CHAPEL HILL, N.C. — Before the sun is up, Sunrise Biscuit Kitchen's lights and ovens are on.
Its employees are hard at work mixing up dozens of batches of biscuits every morning.
It's not uncommon to see a long line of cars outside once it opens. But the friendly faces in the window will have your order, food, and receipt in record time.
They pride themselves on fast service and often know their customers' names and orders by heart.
General Manager Randy Owen has been with Sunrise Biscuit Kitchen in Chapel Hill for more than 20 years.
"They have quadrupled in sales since I've been here. So it's fantastic to watch from the start, to where we are at now," Owen says.
Founder David Allen says he started the business with a fraternity brother in college. Their first day in business they made $39.
"Haha so we were kind of doubting that maybe it was not a good move, but fortunately people found out what we were doing," Allen says. "We were one of the first breakfast biscuit restaurants in the state."
If you don't live close to Chapel Hill or Louisburg, Sunrise Biscuit Kitchen ships its famous fried chicken, cinnamon rolls, and biscuit kits nationwide.
Eating NC is about bringing the best of North Carolina’s food into your kitchen. We can't get our hands on Sunrise Biscuit Kitchen's recipe, but we found another one that is sure to make you hungry, courtesy of bakerbettie.com
YIELD: 7-8 BISCUITS
EASY 3 INGREDIENT SELF-RISING FLOUR BISCUITS
PREP TIME: 8 MINUTES
COOK TIME: 18 MINUTES
TOTAL TIME: 26 MINUTES
Self-Rising Flour Biscuits are the easiest biscuits you will ever make! The dough for these drop biscuits comes together in less than 10 minutes and uses only 3 ingredients: self-rising flour, salted butter, and milk or buttermilk!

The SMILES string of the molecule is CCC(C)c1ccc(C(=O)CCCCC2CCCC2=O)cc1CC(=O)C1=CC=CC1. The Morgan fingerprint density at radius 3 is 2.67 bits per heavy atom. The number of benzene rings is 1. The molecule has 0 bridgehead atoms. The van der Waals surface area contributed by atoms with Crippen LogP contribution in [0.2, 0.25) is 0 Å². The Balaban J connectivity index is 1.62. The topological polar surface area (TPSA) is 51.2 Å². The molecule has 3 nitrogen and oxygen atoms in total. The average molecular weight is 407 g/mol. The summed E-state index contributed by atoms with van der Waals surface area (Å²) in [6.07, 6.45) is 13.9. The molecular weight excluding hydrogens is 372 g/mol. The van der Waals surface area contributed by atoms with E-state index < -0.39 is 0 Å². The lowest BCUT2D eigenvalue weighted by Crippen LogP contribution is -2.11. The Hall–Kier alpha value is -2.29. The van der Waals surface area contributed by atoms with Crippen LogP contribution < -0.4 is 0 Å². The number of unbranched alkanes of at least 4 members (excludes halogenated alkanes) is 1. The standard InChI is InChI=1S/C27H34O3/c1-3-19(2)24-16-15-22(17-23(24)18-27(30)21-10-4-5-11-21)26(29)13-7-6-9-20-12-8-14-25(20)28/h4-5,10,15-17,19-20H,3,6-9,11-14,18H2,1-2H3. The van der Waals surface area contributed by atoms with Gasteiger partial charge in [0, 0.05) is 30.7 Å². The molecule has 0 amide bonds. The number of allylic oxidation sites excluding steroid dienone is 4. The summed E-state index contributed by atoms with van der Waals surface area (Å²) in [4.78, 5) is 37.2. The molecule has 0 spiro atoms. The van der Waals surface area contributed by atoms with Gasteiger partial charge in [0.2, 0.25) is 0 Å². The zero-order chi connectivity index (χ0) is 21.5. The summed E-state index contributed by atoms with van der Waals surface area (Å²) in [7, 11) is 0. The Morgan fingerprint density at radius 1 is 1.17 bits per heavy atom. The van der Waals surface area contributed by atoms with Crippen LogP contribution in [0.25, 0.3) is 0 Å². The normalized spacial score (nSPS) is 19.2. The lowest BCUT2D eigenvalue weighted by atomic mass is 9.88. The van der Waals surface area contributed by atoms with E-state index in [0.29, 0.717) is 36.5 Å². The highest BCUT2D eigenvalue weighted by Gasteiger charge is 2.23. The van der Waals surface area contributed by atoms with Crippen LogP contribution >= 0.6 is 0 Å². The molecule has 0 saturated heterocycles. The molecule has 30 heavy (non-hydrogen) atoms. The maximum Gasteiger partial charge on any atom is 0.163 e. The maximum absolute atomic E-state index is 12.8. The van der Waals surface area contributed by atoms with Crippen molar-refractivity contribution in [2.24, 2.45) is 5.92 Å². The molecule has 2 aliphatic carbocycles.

- 2 1/4 cups (270) self-rising flour (see notes for substitution)
- 1 stick (1/2 cup, 112 gr) salted butter, cold (see notes for substitution)
- 3/4 cup - 1 1/4 cup (177-295 ml) milk or buttermilk, cold (see notes for substitution)
1. Preheat your oven to 450F (232 C)
2. Measure out your flour by fluffing it up with a spoon, lightly spooning it into your measuring cup being careful not to pack it down, and level it off. Or use a scale to measure by weight. Place in a large mixing bowl.
3. Cut your cold butter into small chunks and add it into your flour. Using a pastry cutter or a fork, cut the butter into the flour until it is the texture of coarse meal.
4. Add about 3/4 cup of the cold milk into your flour and butter mixture and stir using a spoon or rubber spatula, not a whisk, just until the flour is incorporated, about 10-15 seconds. Add more milk as needed to bring the consistency to a very thick batter. You want it thin enough that it could not be rolled out like a dough, but still very thick. I usually need 1 cup, but you may need a little more or a little less. Do not over-mix your batter or you will have tough biscuits.
5. Using a 2 oz scoop or a 1/4 cup measuring cup, scoop out your biscuits into a cast iron skillet or onto a sheet pan lined with parchment paper.
6. Place the biscuits in your preheated oven, and bake at 450 F (232 C) for 16-18 minutes, until golden brown.
7. If desired, spoon melted butter over the top of the baked biscuits.
8. Completely cooled biscuits can be wrapped in plastic wrap and stored in the freezer for up to 3 months. To refresh, warm in a 325 F (163 C) oven for about 10 minutes until warmed through.